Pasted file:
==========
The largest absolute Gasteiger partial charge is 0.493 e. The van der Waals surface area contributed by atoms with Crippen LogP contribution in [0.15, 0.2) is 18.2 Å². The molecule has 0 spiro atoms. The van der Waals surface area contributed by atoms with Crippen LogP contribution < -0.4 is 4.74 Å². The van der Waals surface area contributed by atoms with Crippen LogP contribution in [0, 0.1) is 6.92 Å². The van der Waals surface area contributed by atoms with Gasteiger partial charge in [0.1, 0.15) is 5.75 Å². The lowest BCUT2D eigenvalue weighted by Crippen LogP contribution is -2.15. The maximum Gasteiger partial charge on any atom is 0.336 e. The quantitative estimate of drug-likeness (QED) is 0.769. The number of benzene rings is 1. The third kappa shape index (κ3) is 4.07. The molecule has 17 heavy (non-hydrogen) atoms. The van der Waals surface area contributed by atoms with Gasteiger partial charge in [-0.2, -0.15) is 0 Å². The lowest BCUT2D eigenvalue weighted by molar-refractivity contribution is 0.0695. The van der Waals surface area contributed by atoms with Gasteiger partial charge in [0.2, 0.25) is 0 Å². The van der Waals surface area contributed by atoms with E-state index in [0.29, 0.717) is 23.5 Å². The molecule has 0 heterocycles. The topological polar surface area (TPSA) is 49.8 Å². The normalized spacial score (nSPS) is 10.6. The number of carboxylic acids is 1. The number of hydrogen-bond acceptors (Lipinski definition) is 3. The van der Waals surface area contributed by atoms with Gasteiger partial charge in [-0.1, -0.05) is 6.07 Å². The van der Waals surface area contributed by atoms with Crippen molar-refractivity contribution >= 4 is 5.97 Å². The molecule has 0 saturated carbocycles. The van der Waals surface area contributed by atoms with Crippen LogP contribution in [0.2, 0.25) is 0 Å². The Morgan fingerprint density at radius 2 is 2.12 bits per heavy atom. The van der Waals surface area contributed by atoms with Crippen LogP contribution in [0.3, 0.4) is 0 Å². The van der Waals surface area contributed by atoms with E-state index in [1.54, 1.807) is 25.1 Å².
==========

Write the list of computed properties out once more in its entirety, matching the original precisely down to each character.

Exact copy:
The largest absolute Gasteiger partial charge is 0.493 e. The van der Waals surface area contributed by atoms with Crippen LogP contribution in [0.15, 0.2) is 18.2 Å². The molecule has 0 spiro atoms. The van der Waals surface area contributed by atoms with Crippen LogP contribution < -0.4 is 4.74 Å². The van der Waals surface area contributed by atoms with Crippen LogP contribution in [0, 0.1) is 6.92 Å². The van der Waals surface area contributed by atoms with Gasteiger partial charge in [0.1, 0.15) is 5.75 Å². The lowest BCUT2D eigenvalue weighted by Crippen LogP contribution is -2.15. The maximum Gasteiger partial charge on any atom is 0.336 e. The quantitative estimate of drug-likeness (QED) is 0.769. The number of benzene rings is 1. The third kappa shape index (κ3) is 4.07. The molecule has 17 heavy (non-hydrogen) atoms. The van der Waals surface area contributed by atoms with Gasteiger partial charge in [-0.2, -0.15) is 0 Å². The lowest BCUT2D eigenvalue weighted by molar-refractivity contribution is 0.0695. The van der Waals surface area contributed by atoms with Gasteiger partial charge in [0.2, 0.25) is 0 Å². The van der Waals surface area contributed by atoms with E-state index in [0.29, 0.717) is 23.5 Å². The molecule has 0 heterocycles. The topological polar surface area (TPSA) is 49.8 Å². The normalized spacial score (nSPS) is 10.6. The number of carboxylic acids is 1. The number of hydrogen-bond acceptors (Lipinski definition) is 3. The van der Waals surface area contributed by atoms with Gasteiger partial charge in [-0.1, -0.05) is 6.07 Å². The van der Waals surface area contributed by atoms with Crippen molar-refractivity contribution >= 4 is 5.97 Å². The molecule has 0 saturated carbocycles. The van der Waals surface area contributed by atoms with Crippen LogP contribution in [0.2, 0.25) is 0 Å². The Morgan fingerprint density at radius 2 is 2.12 bits per heavy atom. The van der Waals surface area contributed by atoms with Crippen LogP contribution in [0.3, 0.4) is 0 Å². The van der Waals surface area contributed by atoms with E-state index in [1.54, 1.807) is 25.1 Å².